Did Flappers Have a Positive Effect on Women’s Rights in America in the 1920s?

961 Words Feb 23rd, 2009 4 Pages
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It was said to be inappropriate for any woman to show a substantial about of flesh at any given time, especially in public, therefor, the flappers were seen in an even more negative light due to the fact that their dresses only required 3 yards of fabric instead of the traditional 6. Many said that flappers were inconsiderate of others with their rambunctious behavior and provocative appearances. Their public drinking and smoking was seen by many as vulgar and unladylike. Flappers were also said to be impatient and unintelligent in areas such as schooling, work and typical domestic obligations.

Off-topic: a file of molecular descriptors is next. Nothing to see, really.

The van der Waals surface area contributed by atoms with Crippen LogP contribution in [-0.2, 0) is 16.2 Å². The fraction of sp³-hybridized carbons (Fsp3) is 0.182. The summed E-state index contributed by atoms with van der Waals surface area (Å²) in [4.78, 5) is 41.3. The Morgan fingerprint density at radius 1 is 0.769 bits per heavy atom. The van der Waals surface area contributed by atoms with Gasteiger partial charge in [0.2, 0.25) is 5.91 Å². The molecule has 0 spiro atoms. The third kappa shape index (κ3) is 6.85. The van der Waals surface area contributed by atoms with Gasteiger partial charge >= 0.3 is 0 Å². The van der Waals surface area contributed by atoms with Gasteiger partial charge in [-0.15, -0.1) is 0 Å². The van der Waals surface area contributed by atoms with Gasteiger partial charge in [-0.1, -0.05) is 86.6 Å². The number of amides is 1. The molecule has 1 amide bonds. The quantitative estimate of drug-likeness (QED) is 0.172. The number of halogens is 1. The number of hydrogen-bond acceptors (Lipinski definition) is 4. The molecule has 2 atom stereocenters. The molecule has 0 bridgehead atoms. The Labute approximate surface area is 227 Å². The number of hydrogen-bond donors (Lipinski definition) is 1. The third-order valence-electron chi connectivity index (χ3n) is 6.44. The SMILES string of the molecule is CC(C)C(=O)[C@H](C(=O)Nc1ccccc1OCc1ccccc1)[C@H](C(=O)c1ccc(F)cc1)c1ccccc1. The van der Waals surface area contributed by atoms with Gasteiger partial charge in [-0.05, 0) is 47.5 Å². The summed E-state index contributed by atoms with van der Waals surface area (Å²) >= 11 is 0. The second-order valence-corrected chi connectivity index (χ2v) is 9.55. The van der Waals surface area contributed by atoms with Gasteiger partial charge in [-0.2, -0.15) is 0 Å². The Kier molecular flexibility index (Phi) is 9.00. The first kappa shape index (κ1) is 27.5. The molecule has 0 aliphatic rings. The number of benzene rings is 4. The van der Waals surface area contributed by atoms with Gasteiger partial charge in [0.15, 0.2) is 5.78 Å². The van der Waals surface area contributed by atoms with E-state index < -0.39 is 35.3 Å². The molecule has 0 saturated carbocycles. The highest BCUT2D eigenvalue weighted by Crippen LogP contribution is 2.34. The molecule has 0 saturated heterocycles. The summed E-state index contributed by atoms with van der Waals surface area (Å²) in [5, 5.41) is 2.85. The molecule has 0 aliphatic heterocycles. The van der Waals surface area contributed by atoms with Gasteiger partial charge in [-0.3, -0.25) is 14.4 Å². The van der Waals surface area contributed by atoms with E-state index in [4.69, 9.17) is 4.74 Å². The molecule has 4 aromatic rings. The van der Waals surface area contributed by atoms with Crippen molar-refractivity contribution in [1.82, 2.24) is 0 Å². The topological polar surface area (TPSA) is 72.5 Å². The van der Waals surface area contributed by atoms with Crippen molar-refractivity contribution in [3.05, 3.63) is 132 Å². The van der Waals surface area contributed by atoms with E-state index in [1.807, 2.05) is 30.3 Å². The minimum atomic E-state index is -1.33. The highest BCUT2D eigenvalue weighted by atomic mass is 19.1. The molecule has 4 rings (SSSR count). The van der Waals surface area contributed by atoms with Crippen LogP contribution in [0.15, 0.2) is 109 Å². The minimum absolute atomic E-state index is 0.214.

Despite many negative arguments against flappers there were also those who supported them and argued for them, including, of course, the flappers themselves. Flappers and their supporters looked at their actions as a means of promoting their sexual and intellectual liberation from the former, male-based structure of society. These supporters of such female liberation believed that flappers had earned the right to their free and passionate lifestyles and that they should be respected just as much as the men of the community. Such flapper collaborators felt that they were self-sufficient and reliant as well as intelligent and feminine. Flappers often wore makeup with their short hair and flowingly skimpy clothing. They kept themselves slim and fit and exercised often. These women
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